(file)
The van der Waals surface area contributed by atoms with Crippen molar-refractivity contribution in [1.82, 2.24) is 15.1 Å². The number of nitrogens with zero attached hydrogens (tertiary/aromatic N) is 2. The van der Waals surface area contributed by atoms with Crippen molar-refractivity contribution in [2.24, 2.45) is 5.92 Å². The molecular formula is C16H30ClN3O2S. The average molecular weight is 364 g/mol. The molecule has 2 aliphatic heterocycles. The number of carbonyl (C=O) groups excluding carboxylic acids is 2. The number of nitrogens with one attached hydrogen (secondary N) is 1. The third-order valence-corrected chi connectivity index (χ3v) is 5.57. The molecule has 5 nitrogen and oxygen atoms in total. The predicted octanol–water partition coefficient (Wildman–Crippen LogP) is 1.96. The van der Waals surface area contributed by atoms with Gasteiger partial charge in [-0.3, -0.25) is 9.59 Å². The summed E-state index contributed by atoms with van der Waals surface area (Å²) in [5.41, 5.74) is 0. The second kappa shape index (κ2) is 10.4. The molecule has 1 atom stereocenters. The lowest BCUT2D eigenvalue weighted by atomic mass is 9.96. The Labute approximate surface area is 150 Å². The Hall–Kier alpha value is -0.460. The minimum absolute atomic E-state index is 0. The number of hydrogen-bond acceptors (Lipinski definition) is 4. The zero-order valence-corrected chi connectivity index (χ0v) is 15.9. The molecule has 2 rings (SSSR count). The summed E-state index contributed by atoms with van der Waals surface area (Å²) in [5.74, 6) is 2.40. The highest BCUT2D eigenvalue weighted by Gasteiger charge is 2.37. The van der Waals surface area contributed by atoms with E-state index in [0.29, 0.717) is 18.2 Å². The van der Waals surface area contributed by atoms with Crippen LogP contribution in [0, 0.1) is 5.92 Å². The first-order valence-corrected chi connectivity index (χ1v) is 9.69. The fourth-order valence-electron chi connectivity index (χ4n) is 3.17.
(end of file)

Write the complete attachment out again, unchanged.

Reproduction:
The van der Waals surface area contributed by atoms with Crippen molar-refractivity contribution in [1.82, 2.24) is 15.1 Å². The number of nitrogens with zero attached hydrogens (tertiary/aromatic N) is 2. The van der Waals surface area contributed by atoms with Crippen molar-refractivity contribution in [2.24, 2.45) is 5.92 Å². The molecular formula is C16H30ClN3O2S. The average molecular weight is 364 g/mol. The molecule has 2 aliphatic heterocycles. The number of carbonyl (C=O) groups excluding carboxylic acids is 2. The number of nitrogens with one attached hydrogen (secondary N) is 1. The third-order valence-corrected chi connectivity index (χ3v) is 5.57. The molecule has 5 nitrogen and oxygen atoms in total. The predicted octanol–water partition coefficient (Wildman–Crippen LogP) is 1.96. The van der Waals surface area contributed by atoms with Gasteiger partial charge in [-0.3, -0.25) is 9.59 Å². The summed E-state index contributed by atoms with van der Waals surface area (Å²) in [5.41, 5.74) is 0. The second kappa shape index (κ2) is 10.4. The molecule has 1 atom stereocenters. The lowest BCUT2D eigenvalue weighted by atomic mass is 9.96. The Labute approximate surface area is 150 Å². The Hall–Kier alpha value is -0.460. The minimum absolute atomic E-state index is 0. The number of hydrogen-bond acceptors (Lipinski definition) is 4. The zero-order valence-corrected chi connectivity index (χ0v) is 15.9. The molecule has 2 rings (SSSR count). The summed E-state index contributed by atoms with van der Waals surface area (Å²) in [5.74, 6) is 2.40. The highest BCUT2D eigenvalue weighted by Gasteiger charge is 2.37. The van der Waals surface area contributed by atoms with E-state index in [0.29, 0.717) is 18.2 Å². The van der Waals surface area contributed by atoms with Crippen LogP contribution in [0, 0.1) is 5.92 Å². The first-order valence-corrected chi connectivity index (χ1v) is 9.69. The fourth-order valence-electron chi connectivity index (χ4n) is 3.17.